'X-mas, Inc.' under Lemon's tree

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MEXICO CITY -- Lemon Films, producer of the year's top boxoffice hit here, is developing the Christmas movie "X-mas, Inc." with Warner Bros.' local production arm.

Lemon, founded by brothers Billy and Fernando Rovzar, expects production to begin on the comedy within two months. Fernando Rovzar penned the script and is making his big-screen directorial debut. The producer-turned-helmer wrote and directed several episodes of "13 Fears," a horror series that Lemon produced for Mexican network Televisa.

"X-mas" is a nontraditional holiday film in which the North Pole is melting and Santa Claus is a victim of capitalist exploitation as he struggles to bring Christmas spirit back to life.

Actors Pedro Armendariz and Hector Jimenez are attached to the project.

Unlike in the U.S., holiday movies are a rarity in Mexico, where "X-mas" is set for a December 2008 release. "It's ridiculous that nobody has ever exploited the Christmas genre in Mexico," Billy Rovzar said.

Additionally, Lemon is preparing its most ambitious project to date under the working title "Saving Private Perez." The $6 million action comedy will be filmed in Mexico, the U.S. and Morocco. Beto Gomez, who helmed boxing drama "Pink Punch," wrote the script and will direct.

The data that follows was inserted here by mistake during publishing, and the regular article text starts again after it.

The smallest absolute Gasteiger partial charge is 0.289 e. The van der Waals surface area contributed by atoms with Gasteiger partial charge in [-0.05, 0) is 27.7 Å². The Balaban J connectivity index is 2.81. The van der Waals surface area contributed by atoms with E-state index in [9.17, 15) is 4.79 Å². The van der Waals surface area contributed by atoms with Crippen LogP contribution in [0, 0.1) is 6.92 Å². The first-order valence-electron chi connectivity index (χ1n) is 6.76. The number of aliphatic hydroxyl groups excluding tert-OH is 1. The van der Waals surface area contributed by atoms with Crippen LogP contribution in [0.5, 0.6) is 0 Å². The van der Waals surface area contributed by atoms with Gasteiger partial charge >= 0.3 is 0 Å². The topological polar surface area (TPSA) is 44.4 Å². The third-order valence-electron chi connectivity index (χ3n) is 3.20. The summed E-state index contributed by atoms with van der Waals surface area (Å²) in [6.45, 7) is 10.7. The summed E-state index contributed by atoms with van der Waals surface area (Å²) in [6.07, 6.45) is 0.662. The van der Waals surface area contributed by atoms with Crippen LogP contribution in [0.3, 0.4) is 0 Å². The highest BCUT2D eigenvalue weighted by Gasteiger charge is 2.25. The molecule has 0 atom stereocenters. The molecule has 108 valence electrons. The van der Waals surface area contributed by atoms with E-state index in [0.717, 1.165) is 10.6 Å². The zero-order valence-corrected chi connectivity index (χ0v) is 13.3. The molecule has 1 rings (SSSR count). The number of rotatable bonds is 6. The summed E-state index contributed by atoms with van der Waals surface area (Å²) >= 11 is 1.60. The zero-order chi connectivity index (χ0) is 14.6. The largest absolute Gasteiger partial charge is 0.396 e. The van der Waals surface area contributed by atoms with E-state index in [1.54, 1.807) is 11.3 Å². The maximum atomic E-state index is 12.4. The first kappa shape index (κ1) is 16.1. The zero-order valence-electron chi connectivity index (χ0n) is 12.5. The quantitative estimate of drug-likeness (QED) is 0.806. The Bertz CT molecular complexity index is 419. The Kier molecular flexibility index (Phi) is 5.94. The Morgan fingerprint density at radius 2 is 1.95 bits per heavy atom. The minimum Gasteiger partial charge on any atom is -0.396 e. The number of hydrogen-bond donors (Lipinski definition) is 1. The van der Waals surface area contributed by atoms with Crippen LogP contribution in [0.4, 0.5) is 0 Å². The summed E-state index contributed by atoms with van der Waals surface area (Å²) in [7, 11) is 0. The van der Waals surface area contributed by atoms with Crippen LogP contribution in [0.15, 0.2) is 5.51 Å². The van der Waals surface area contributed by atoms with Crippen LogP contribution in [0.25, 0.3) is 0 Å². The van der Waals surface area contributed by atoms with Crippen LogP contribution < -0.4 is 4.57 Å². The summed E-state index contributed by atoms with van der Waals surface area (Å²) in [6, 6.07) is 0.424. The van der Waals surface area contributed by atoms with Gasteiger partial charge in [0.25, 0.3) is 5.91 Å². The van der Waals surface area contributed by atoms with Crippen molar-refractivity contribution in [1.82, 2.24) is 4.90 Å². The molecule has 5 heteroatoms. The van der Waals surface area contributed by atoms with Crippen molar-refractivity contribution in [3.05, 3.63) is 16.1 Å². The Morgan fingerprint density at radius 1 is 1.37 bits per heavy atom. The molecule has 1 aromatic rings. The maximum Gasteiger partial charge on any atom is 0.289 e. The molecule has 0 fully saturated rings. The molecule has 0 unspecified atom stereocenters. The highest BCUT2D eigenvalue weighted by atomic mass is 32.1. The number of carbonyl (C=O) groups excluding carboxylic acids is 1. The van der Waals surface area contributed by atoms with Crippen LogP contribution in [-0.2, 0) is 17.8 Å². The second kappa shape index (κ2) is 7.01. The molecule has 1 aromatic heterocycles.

"Perez" tells the story of a Mexican mob boss who learns that his brother has gone missing in the Iraq War, forcing him and his hit men to go to Iraq on a rescue mission.

For the battle scenes, Lemon plans to use helicopters, tanks and bazookas, seldom seen in Mexican cinema.

The film features a who's who of Mexican talent, including Jose Maria Yazpik, Damian Alcazar, Jaime Camil, Jesus Ochoa and Liz Gallardo.

Filming is slated to begin in June.

Mexico City-based Lemon produced "Kilometer 31" a horror film released this year. The picture grossed about $11.5 million, making it the nation's top grosser of the year.

Lemon is exploring genres that local producers often overlook, such as horror, action and holiday films.

"We are always trying to see what hasn't been done and why it hasn't been done," Rovzar said.
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